Tim Gee launched his book ‘Counterpower’ at the Library last week. Bernadette Hyland was in the audience, and has sent us her thoughts on the book and the subjects it tackles:
Interview with Tim Gee – author of “Counterpower: making change happen”. New Internationalist, ISBN 978-1-78026-032-7 £9.99.
The last time the Tories were in power the left (roughly trade unions, the socialist wing of the Labour Party, left and community groups) responded to their agenda of destroying unions, local authorities and the welfare state. This time round, instead of opposing Tory cuts to local government services, Labour councils are paying off thousands of public sector workers. Opposition from public sector unions is muted and largely confined to symbolic mass marches with no follow-up. There are vigorous local campaigns but no mass national campaign against the undermining of the welfare state. In fact most of the imaginative actions against the government has come through the non-aligned groups such as the Occupy campaigns and the Uncut movement, groups which organise on a non-hierachical basis and with little formal structures. You could not get much further from the more traditional trade union organisation.
Recently things have started to change. Len McCluskey, head of the Unite trade union, addressed the Occupy London group, for instance. And perhaps more significantly last week the Occupy Bristol protestors moved their camp to the picket line of the Communication Workers’ Union outside the Capita site in Bristol. Two very different groups in terms of their organising and structure but with a common aim of opposing large corporations which are making vast profits (in this case through administering the TV license contract) whilst cutting the wages of their workers. It will be interesting to see how these campaigners from such different cultures work together and learn from each other.
Tim Gee’s new book “Counterpower: Making Change Happen” was written to educate and inform activists in campaigns such as the Occupy movement about how to challenge the power of elites and to show how change can be effected. He uses the term “counterpower” to highlight how social change can come about by the actions of the most oppressed in society. His stated aim is to provide a primer “which would inform people about the history of campaigns and how that knowledge can inform and educate people to get involved in present campaigns.”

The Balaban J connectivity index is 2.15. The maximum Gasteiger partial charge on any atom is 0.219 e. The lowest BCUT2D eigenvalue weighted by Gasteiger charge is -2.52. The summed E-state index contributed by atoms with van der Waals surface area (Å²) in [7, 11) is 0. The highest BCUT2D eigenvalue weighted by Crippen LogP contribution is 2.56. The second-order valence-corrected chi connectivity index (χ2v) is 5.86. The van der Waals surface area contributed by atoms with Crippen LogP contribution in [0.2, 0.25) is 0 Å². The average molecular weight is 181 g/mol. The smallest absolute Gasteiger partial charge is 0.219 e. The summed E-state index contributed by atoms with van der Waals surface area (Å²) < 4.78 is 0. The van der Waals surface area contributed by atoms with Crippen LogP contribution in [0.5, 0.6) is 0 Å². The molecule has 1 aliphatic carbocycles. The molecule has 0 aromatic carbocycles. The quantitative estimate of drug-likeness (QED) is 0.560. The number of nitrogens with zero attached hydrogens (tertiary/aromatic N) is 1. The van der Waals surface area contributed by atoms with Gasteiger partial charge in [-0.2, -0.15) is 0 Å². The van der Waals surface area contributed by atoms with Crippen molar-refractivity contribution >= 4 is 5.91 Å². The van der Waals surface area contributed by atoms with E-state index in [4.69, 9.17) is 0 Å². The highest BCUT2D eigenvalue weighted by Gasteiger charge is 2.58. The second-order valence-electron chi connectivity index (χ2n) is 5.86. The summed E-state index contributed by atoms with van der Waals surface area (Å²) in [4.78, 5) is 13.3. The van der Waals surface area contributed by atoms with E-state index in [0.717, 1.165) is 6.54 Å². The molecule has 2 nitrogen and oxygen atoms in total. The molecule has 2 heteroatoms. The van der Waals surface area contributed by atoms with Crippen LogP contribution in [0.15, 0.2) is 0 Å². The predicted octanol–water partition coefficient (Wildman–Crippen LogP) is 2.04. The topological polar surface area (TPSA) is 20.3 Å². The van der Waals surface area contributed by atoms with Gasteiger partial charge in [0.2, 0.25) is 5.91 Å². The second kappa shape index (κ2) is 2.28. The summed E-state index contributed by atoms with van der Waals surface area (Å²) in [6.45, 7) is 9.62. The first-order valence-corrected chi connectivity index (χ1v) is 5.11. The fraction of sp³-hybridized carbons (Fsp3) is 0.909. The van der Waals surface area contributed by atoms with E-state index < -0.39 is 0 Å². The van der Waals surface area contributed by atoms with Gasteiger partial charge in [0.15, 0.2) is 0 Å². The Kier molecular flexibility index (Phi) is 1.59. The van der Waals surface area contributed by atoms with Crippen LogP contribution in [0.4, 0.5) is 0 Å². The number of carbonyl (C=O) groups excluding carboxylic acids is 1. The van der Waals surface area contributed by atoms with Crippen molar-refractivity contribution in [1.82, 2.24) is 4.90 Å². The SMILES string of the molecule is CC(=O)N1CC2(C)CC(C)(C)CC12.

Tim is probably fairly typical of some of the activists who are involved in the Occupy/climate change campaigns. He comes from a middle-class family, studied political science at Edinburgh University and now works for an NGO. “I came from a family that discussed political ideas at the dinner table. I got involved with the Section 28 campaign and met up with Peter Tatchell. We won the campaign and it showed me how campaigns can be successful.”
His involvement with a variety of campaigns from the wars in Afghanistan to Dale Farm has educated him not only in terms of how the state will use all its force to take on opposition but also how activists need to understand this and constantly change their tactics, pursue new actions and work together. He decided to write a book to, as he says, “get to the root of how change happens, with the intention of providing a way for campaigners today to learn from the movements that constitute our heritage.”
Unlike most historians Tim happily lines up with the oppressed in society. He has raided the archives of the Working Class Movement Library to produce an informed analysis of how people have won and lost struggles in the past and how these lessons can be taken and used by new generations of activists. He provides histories of many struggles from the liberation struggles in India and Vietnam to the campaign for the vote in England, the Miners’ Strike 1984-5 to the more recent global justice campaign.
I think trying to cover so many complex struggles in one book has led to the dilution of these histories and to some unproven conclusions. An example of this is his short chapter on “How the Vietnam War was Stopped” which looks at the anti-Vietnam war movement in the USA. Clearly it was influential but it didn’t stop the war on its own. The war came to an end for many complicated economic and political reasons of which the anti-war movement was part.
Tim has written an interesting and insightful book. But it is written for a specific group of people who are not irritated by the constant use of “counterpower” terminology, and relate to and are familiar with political theorists such as Gene Sharp, Naomi Klein and George Monbiot. As a trade unionist I would have preferred more personal histories of political activists and campaigns. What are also missing are any ideas about what kind of society we are all campaigning for. Perhaps the Bristol alliance may answer some of these questions.
Bernadette Hyland 22/11/2011